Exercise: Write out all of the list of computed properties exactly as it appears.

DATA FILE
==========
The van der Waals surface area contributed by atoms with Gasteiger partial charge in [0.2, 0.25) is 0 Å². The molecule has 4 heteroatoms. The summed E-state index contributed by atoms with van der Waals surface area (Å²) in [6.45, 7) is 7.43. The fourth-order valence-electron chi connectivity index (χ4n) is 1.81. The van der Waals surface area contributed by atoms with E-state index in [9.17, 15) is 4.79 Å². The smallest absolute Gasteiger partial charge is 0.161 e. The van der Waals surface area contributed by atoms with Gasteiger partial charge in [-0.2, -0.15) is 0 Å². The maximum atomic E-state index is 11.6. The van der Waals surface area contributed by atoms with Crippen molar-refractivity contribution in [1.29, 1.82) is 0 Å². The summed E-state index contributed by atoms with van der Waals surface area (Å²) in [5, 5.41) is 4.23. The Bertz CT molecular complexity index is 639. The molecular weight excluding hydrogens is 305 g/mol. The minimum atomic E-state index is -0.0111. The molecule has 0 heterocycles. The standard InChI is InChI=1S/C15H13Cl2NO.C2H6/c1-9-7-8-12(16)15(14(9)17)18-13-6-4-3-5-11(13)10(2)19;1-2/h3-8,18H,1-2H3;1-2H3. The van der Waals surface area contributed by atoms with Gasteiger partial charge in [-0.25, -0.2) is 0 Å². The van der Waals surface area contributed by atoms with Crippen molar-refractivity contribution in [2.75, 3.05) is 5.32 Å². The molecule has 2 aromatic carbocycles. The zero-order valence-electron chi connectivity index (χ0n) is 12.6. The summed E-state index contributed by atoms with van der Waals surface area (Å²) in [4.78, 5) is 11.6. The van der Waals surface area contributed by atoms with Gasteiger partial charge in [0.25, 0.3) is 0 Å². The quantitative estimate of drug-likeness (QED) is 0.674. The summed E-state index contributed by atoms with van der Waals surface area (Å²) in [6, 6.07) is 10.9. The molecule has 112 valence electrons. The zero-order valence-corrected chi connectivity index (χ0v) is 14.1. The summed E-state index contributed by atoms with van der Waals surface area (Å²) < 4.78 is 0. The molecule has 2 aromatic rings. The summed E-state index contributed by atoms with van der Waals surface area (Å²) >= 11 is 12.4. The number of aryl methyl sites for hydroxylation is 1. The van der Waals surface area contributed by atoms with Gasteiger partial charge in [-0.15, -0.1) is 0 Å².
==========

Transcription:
The van der Waals surface area contributed by atoms with Gasteiger partial charge in [0.2, 0.25) is 0 Å². The molecule has 4 heteroatoms. The summed E-state index contributed by atoms with van der Waals surface area (Å²) in [6.45, 7) is 7.43. The fourth-order valence-electron chi connectivity index (χ4n) is 1.81. The van der Waals surface area contributed by atoms with E-state index in [9.17, 15) is 4.79 Å². The smallest absolute Gasteiger partial charge is 0.161 e. The van der Waals surface area contributed by atoms with Gasteiger partial charge in [-0.2, -0.15) is 0 Å². The maximum atomic E-state index is 11.6. The van der Waals surface area contributed by atoms with Crippen molar-refractivity contribution in [1.29, 1.82) is 0 Å². The summed E-state index contributed by atoms with van der Waals surface area (Å²) in [5, 5.41) is 4.23. The Bertz CT molecular complexity index is 639. The molecular weight excluding hydrogens is 305 g/mol. The minimum atomic E-state index is -0.0111. The molecule has 0 heterocycles. The standard InChI is InChI=1S/C15H13Cl2NO.C2H6/c1-9-7-8-12(16)15(14(9)17)18-13-6-4-3-5-11(13)10(2)19;1-2/h3-8,18H,1-2H3;1-2H3. The van der Waals surface area contributed by atoms with Gasteiger partial charge in [-0.25, -0.2) is 0 Å². The van der Waals surface area contributed by atoms with Crippen molar-refractivity contribution in [2.75, 3.05) is 5.32 Å². The molecule has 2 aromatic carbocycles. The zero-order valence-electron chi connectivity index (χ0n) is 12.6. The summed E-state index contributed by atoms with van der Waals surface area (Å²) in [4.78, 5) is 11.6. The van der Waals surface area contributed by atoms with Gasteiger partial charge in [0.25, 0.3) is 0 Å². The quantitative estimate of drug-likeness (QED) is 0.674. The summed E-state index contributed by atoms with van der Waals surface area (Å²) in [6, 6.07) is 10.9. The molecule has 112 valence electrons. The zero-order valence-corrected chi connectivity index (χ0v) is 14.1. The summed E-state index contributed by atoms with van der Waals surface area (Å²) < 4.78 is 0. The molecule has 2 aromatic rings. The summed E-state index contributed by atoms with van der Waals surface area (Å²) >= 11 is 12.4. The number of aryl methyl sites for hydroxylation is 1. The van der Waals surface area contributed by atoms with Gasteiger partial charge in [-0.15, -0.1) is 0 Å².